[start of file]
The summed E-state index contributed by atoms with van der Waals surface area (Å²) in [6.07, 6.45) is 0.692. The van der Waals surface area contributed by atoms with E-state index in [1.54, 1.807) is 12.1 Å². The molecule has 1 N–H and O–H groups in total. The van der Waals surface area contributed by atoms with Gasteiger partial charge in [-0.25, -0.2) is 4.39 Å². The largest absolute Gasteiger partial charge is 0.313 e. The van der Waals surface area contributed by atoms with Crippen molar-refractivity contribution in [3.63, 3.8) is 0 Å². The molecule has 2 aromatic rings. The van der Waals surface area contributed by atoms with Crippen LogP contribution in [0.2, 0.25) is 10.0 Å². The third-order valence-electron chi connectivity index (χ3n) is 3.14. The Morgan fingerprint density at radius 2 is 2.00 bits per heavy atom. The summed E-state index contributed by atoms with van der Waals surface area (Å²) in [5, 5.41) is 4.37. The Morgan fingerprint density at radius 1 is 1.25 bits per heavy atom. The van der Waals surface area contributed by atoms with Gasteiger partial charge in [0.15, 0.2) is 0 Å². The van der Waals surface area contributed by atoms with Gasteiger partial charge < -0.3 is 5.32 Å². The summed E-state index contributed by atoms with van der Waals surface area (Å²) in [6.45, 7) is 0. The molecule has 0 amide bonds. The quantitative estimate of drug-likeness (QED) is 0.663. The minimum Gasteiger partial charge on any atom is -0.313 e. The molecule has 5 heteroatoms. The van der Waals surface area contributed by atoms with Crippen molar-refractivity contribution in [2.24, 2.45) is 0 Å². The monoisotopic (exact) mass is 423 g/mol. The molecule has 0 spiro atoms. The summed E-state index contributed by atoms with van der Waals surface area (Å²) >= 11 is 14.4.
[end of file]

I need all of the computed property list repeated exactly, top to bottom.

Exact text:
The summed E-state index contributed by atoms with van der Waals surface area (Å²) in [6.07, 6.45) is 0.692. The van der Waals surface area contributed by atoms with E-state index in [1.54, 1.807) is 12.1 Å². The molecule has 1 N–H and O–H groups in total. The van der Waals surface area contributed by atoms with Gasteiger partial charge in [-0.25, -0.2) is 4.39 Å². The largest absolute Gasteiger partial charge is 0.313 e. The van der Waals surface area contributed by atoms with Crippen molar-refractivity contribution in [3.63, 3.8) is 0 Å². The molecule has 2 aromatic rings. The van der Waals surface area contributed by atoms with Crippen LogP contribution in [0.2, 0.25) is 10.0 Å². The third-order valence-electron chi connectivity index (χ3n) is 3.14. The Morgan fingerprint density at radius 2 is 2.00 bits per heavy atom. The summed E-state index contributed by atoms with van der Waals surface area (Å²) in [5, 5.41) is 4.37. The Morgan fingerprint density at radius 1 is 1.25 bits per heavy atom. The van der Waals surface area contributed by atoms with Gasteiger partial charge in [0.15, 0.2) is 0 Å². The van der Waals surface area contributed by atoms with Gasteiger partial charge < -0.3 is 5.32 Å². The summed E-state index contributed by atoms with van der Waals surface area (Å²) in [6.45, 7) is 0. The molecule has 0 amide bonds. The quantitative estimate of drug-likeness (QED) is 0.663. The minimum Gasteiger partial charge on any atom is -0.313 e. The molecule has 5 heteroatoms. The van der Waals surface area contributed by atoms with Crippen molar-refractivity contribution in [2.24, 2.45) is 0 Å². The monoisotopic (exact) mass is 423 g/mol. The molecule has 0 spiro atoms. The summed E-state index contributed by atoms with van der Waals surface area (Å²) >= 11 is 14.4.